The Pretend Trade Deal
Both the United States and China want a bargain. But they’re fooling themselves if they think it’s happening.
On Friday afternoon, the United States and China proudly announced a partial trade deal that was heralded as moving toward a more comprehensive agreement. The only problem is that there is no actual deal there.
To be sure, there’s pressure to strike a deal. For some time, news reports have indicated that the Trump administration was not anxious to continue ramping up tariffs, and it was also seeking to lessen the pain of Chinese tariffs on U.S. agricultural products. Since the trade war started in earnest, rumors and regular variations of tariff delays by the United States in return for incremental purchases or policy changes such as a reduction in fentanyl exports circulated. There has been little progress, ultimately resulting in incremental escalation as Washington accused Beijing of not honoring their agreement by not buying soybeans or stemming the flow of fentanyl.
In the lead-up to the visit by China’s lead trade negotiator, Vice Premier Liu He, numerous reports indicated both sides were seriously considering a partial trade deal. The thinking went that this would allow for an easing of tensions as more substantive deeper agreement was hammered out between each side.
Each side is under significant pressure due to domestic politics to strike a deal. Despite rosy headline numbers of GDP growth, the Chinese economy is under enormous pressure. Chinese imports in U.S. dollars fell 8.5 percent year on year last month—having fallen consistently throughout 2019, indicating broad weakness. Consumer goods sales are flat or falling significantly, and unreported capital outflows have reached their highest level in years as people move their money out of China. With the threat of an impeachment inquiry into U.S. President Donald Trump and election season ramping up simultaneously with a decelerating economy, the Trump administration is looking to go into 2020 with some movement on its signature trade policy issue.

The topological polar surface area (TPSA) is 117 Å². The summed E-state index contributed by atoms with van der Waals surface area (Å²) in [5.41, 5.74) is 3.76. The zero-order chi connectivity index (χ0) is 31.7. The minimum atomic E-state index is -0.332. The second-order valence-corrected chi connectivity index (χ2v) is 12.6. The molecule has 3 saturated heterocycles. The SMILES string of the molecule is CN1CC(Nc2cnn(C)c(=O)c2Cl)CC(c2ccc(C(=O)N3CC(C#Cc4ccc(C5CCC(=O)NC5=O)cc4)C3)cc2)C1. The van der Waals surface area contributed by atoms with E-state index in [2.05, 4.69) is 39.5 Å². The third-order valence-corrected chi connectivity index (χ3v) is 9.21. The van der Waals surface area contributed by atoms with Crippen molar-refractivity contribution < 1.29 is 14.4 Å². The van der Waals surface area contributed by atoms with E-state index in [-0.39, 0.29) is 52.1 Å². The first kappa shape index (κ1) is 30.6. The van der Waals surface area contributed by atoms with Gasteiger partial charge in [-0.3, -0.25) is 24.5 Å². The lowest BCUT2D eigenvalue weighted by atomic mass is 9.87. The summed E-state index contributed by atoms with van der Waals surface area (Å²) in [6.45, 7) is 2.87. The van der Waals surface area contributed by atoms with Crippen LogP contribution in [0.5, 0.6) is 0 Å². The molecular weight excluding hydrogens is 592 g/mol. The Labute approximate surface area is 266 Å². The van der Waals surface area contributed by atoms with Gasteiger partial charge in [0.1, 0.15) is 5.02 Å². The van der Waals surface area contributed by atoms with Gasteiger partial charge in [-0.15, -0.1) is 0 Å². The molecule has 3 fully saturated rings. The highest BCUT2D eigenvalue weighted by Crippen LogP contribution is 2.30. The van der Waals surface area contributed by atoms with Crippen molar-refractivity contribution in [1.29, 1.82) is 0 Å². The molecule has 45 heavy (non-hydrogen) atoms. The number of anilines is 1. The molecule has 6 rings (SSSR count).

The fundamental problem with the deal, however, is that it doesn’t seem to actually exist. As of Monday in Asia, there was no official text of the agreement between the United States and China. Officially, Chinese state media would only say that “substantial progress” had been made. Even U.S. officials still said they would be papering over the agreement, and it remained unclear how big any agricultural purchases would be, over what period, and whether any currency or intellectual property commitments would be included. In short, while a more material deal may spring forth in the coming days, there is nothing substantive at present.
The bigger problem is the United States and China agree on almost nothing. They do not agree on the problems, how to solve them, or even what the broad objectives should be. China does not accept the U.S. position that domestic subsidies and industrial policy are negotiable topics, while the United States does not accept the Chinese position that Huawei is a trade issue. Nor do they agree on the general objective. While openness and liberalization are generally taken as the foundational motivating objective of trade negotiations, China has not and does not accept the premise.
Each side spent significant time recently removing key issues from the negotiating table. Reports indicated that China refused to discuss industrial policy and subsidies, a key complaint from Washington. The Trump administration refused to discuss Huawei, other Chinese firms on the entity list, or the companies sanctioned over their involvement in Xinjiang. A major driver of the significantly smaller deal is that each side has drawn a series of red lines around many issues, leaving relatively little to discuss.